About two dozen people joined state Rep. Bob Damron, D-Nicholasville, and state Sen. Tom Buford, R-Nicholasville, at a legislative breakfast Saturday as they discussed topics tackled by legislators during the short session of the general assembly.
Pension reform, redistricting and health-care reform were the main topics discussed during the breakfast, held by the Jessamine County Chamber of Commerce at J.D. Legends.
A plan proposed by the senate for pension reform, one of the major issues yet to be resolved by the legislature, is “a losing proposition,” Buford said.
“The Senate put together a plan that I think on the face of it has some great ideas,” he said. “I just ask ‘How are you going to pay for it?’”
The Senate’s plan, which Buford said he did not vote for, proposes a retirement plan for new employees that would function like a 401(k). The bill would actually put the pension in worse shape later than it would be in if no action is taken, the senator said.
“We can’t send that bill down to the House and it not have a funding mechanism, because we’re asking the general fund to put up $125 million and we’re asking local governments to put up another $100 million throughout the state,” he said. “I mean, where are they going to get this money? Then, in 25 years, we would be $55 million worse off than if we did nothing this year.”
The bill did not pass the House, he said.
“Well, the House figured it out in about 10 minutes,” he said. “They figured out it was about $55 million worse than if we made no action at all.”
Damron said he also doesn’t agree with the plan, nor was he for a plan proposed by the House that calls for the use of money from the lottery and horse tracks to be added to the state’s yearly pension contribution.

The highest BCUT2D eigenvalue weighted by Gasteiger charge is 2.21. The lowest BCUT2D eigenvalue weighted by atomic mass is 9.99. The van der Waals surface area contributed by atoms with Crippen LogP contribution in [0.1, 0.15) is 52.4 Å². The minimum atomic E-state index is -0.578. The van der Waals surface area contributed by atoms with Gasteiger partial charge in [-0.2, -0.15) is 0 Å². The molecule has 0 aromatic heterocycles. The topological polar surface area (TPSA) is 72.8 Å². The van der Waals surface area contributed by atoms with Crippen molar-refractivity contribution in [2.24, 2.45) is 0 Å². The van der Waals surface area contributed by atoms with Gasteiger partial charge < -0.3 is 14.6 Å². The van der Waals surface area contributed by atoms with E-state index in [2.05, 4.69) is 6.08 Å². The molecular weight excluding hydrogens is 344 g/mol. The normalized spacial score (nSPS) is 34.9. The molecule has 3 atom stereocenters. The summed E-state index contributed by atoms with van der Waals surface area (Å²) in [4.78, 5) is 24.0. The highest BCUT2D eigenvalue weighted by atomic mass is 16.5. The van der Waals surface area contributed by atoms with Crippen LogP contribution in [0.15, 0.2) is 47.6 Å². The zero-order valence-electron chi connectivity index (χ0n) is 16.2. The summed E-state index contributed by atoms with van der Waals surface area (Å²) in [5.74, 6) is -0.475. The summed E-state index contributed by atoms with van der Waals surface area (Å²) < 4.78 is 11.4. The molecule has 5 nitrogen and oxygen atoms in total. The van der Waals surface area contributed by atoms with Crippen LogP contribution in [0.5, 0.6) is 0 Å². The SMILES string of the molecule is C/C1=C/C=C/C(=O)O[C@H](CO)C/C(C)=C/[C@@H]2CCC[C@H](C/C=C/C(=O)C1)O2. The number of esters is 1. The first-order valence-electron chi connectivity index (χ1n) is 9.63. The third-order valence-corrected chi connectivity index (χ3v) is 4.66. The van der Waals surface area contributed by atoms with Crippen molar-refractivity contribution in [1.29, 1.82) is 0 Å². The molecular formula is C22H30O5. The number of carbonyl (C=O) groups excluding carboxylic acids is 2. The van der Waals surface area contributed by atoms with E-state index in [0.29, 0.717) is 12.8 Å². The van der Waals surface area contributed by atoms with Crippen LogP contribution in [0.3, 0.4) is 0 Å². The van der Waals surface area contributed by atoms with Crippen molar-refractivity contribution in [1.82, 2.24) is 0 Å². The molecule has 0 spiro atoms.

A 25-percent loss on investments in the system is responsible for the $33 billion in unfunded liability in the pension for state employees, Damron said.
Buford said health-care reform and the requirement of a health-care exchange as part of the Patient Protection and Affordable Care Act was another big issue in the legislature.
A health-care exchange is going to be expensive to set up and operate, and those expenses will be passed on the those who buy health insurance, Buford said.
“It costs about $37 million a year to operate this exchange just in Kentucky, so regardless of whether you’re in the exchange or not, you’re going to get an added tax on your insurance premium if you live in Kentucky to support the exchange,” he said.
Buford said the state would receive money from the federal government to help set up the exchange.
“The federal government will be giving us about $260 million, like bribing us to start our own exchange by taking the money and creating a new bureaucracy to handle this,” he said.
But costs will rise for everyone who has insurance, he said.
“You’re probably going to pay 30 to 40 percent more than you did last year when you’re in the exchange,” he said.
He said many people in Kentucky who can’t afford health insurance now still won’t be able to.
“We do probably have maybe about 400,000 people in Kentucky that do not have health insurance,” he said. “If you take out the ones that don’t want it, the ones that don’t want to pay for it, you probably really have maybe about 100,000 people in Kentucky that would like to have insurance but don’t find it affordable. If they get in the exchange, I think maybe they’re going to have that same problem.”
A bill passed by the Senate, Senate Bill 129, that calls for the enforcing of new federal gun-control laws in the state to be prohibited also was discussed during the question-and-answer session of the breakfast.